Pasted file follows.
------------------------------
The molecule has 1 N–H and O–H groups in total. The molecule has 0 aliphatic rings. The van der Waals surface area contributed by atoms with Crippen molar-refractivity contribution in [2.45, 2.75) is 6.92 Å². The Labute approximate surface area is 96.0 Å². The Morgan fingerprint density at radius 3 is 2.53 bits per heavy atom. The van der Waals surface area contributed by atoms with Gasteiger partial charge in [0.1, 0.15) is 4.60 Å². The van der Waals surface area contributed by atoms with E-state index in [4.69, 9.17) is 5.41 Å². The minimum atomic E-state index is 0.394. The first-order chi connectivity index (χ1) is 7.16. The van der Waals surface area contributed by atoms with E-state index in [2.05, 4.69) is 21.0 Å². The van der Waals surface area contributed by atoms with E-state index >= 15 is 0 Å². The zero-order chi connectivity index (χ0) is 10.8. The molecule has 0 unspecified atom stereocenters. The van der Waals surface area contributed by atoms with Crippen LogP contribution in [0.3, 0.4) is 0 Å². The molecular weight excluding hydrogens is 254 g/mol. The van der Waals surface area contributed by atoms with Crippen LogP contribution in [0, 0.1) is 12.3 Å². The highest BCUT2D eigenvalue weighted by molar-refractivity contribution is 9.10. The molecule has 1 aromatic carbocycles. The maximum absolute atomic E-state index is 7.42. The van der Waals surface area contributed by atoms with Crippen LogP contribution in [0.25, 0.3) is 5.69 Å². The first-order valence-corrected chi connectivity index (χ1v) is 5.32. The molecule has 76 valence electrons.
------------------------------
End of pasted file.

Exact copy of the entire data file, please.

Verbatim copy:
The molecule has 1 N–H and O–H groups in total. The molecule has 0 aliphatic rings. The van der Waals surface area contributed by atoms with Crippen molar-refractivity contribution in [2.45, 2.75) is 6.92 Å². The Labute approximate surface area is 96.0 Å². The Morgan fingerprint density at radius 3 is 2.53 bits per heavy atom. The van der Waals surface area contributed by atoms with Gasteiger partial charge in [0.1, 0.15) is 4.60 Å². The van der Waals surface area contributed by atoms with E-state index in [4.69, 9.17) is 5.41 Å². The minimum atomic E-state index is 0.394. The first-order chi connectivity index (χ1) is 7.16. The van der Waals surface area contributed by atoms with E-state index in [2.05, 4.69) is 21.0 Å². The van der Waals surface area contributed by atoms with E-state index >= 15 is 0 Å². The zero-order chi connectivity index (χ0) is 10.8. The molecule has 0 unspecified atom stereocenters. The van der Waals surface area contributed by atoms with Crippen LogP contribution in [0.3, 0.4) is 0 Å². The molecular weight excluding hydrogens is 254 g/mol. The van der Waals surface area contributed by atoms with Crippen LogP contribution in [0, 0.1) is 12.3 Å². The highest BCUT2D eigenvalue weighted by molar-refractivity contribution is 9.10. The molecule has 1 aromatic carbocycles. The maximum absolute atomic E-state index is 7.42. The van der Waals surface area contributed by atoms with Crippen LogP contribution in [0.25, 0.3) is 5.69 Å². The first-order valence-corrected chi connectivity index (χ1v) is 5.32. The molecule has 76 valence electrons.